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When quality management systems (QMS) or manufacturing execution systems (MES) in electronics manufacturing are discussed today, a new buzz word keeps flying around: interoperability. There is good reason for the excitement in cost and quality ROI. Bruce Isbell and Jay Gorajia, Valor Computerized Systems Ltd., provide real-world examples.
Year after year, the same two market pressures drive factories to improve and expand production and quality management: customer satisfaction, and reducing the cost of quality. The degree to which these pressures are addressed significantly affects competitive advantage, for the vertically integrated OEM and the EMS provider. New software advances are enabling a higher level of business intelligence via low-cost real-time interoperability between ERP, CAM, QMS, and MES applications, linking highly useful information across the value chain. Well-designed applications can deliver instant information of extreme value to the electronics manufacturing operation, all because of interoperability. Cross-linking applications such as CAM, design for manufacturing (DfM), planning, execution, traceability, and quality connect these often separate silos of data. The result is the immediate visibility of better information building actionable intelligence for troubleshooting process issues and tracking operational performance (Figure 1).
Figure 1. Cross-linking data.
Consider a common function of MES tools: component traceability. In a common scenario, multiple approved vendors supply the equivalent internal part number (IPN) for a component used at specific reference designator locations on one of the PCBs being produced. Many MES applications exist that can capture the trace data for the component, such as lot code or date code, manufacturer name and manufacturer’s part number (MPN), and track this trace data to the production work order on the shop floor, or even to the PCB serial number.. It gets interesting when several vendors are thrown into the mix for the same component being placed on multiple SMT lines, but good traceability software can easily keep track of the manufacturing details and preserve the data chain for accurate traceability reporting.
Now, what happens when inspection or in-circuit test (ICT) data reveals a yield loss due to failures occurring at that specific reference designator being supplied by multiple vendors and being placed on multiple SMT machines? At this point the realm of MES needs to intersect with QMS to provide real answers.
A common function of QMS tools is to collect all the data from inspections, whether automated or manual; and from testers, whether ICT, flying probe or functional. Failure data can be instantly analyzed in real-time to spot trends or trigger a line stop if the same defects repeat themselves consecutively or reach a control limit. In our sample scenario, the QMS application has raised a red flag because too many failures are occurring at our specific reference designator location. The repeating, though sporadic, failure mode is an open solder joint due to a misplaced part caused by poor alignment to the solder pads. Since there are many factors that influence placement accuracy, the quality manager needs to know which solder stencils and SMT machines were involved in the specific failed PCBs and which feeders were used to convey the parts in each case to the offending references designators. This is where interoperability brings value, linking the realm of MES manufacturing data with QMS quality data.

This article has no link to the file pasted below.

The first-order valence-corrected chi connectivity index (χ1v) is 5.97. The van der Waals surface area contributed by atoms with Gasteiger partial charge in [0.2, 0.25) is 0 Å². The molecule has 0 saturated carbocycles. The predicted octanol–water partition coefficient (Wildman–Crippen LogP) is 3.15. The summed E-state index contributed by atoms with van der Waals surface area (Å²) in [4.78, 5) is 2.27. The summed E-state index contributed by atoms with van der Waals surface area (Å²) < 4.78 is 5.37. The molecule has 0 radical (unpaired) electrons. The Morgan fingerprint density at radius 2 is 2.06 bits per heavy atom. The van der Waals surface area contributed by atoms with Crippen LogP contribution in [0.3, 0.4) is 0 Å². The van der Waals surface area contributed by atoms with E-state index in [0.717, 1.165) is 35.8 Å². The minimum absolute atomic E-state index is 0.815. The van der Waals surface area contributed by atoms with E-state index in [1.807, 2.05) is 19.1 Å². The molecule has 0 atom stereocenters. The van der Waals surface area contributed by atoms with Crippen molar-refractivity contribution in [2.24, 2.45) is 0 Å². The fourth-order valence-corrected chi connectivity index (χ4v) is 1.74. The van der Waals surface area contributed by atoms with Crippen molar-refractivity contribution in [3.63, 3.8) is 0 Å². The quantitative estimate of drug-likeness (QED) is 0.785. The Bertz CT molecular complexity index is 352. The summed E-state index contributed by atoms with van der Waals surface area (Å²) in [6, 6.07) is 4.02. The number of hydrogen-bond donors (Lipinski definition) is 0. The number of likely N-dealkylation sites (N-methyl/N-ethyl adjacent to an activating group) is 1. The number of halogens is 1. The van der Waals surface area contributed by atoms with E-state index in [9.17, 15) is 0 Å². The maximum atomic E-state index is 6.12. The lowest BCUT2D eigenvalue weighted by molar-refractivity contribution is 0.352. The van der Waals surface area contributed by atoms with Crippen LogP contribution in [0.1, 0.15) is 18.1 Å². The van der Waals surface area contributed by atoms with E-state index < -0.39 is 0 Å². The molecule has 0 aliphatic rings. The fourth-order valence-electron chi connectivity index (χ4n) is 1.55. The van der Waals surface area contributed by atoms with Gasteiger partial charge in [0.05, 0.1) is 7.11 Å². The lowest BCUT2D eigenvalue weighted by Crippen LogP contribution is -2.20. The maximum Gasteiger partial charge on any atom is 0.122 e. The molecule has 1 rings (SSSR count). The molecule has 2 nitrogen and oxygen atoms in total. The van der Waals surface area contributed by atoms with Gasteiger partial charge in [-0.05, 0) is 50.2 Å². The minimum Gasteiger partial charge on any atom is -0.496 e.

Figure 2. Connecting test results to supply chain.In an actual troubleshooting process exactly like our example, the assemblers were able to correlate, with a lot of hard work, each failed PCB back to each line and to the specific SMT machine where the offending reference designator was populated. They checked the stencils, machine programs, machine set up, nozzles, and specific feeder IDs for any evidence that could explain why some boards failed and others passed. After several hours of digging, they could not determine a root cause. While the troubleshooting team searched for answers, the production line was stopped at an incredible cost to the factory. Finally, they noticed that one particular vendor’s part was a slightly different color than the other vendor’s part. One SMT machine on the offending line had a much older camera for its machine vision than those on the other lines. Whenever there was a combination of the off-color vendor component being run on the SMT line with the older camera, the part was often misplaced and out of alignment beyond what the solder reflow process could correct. Otherwise, everything ran fine. The real-time business intelligence brought by interoperability drastically reduces troubleshooting time to find a process solution to complex problems (Figure 2). Isolating root cause of test failures by connecting QMS data with manufacturing data, trace data, and the supply chain can quickly determine if supplier quality is impacting the cost of quality in a negative or positive way.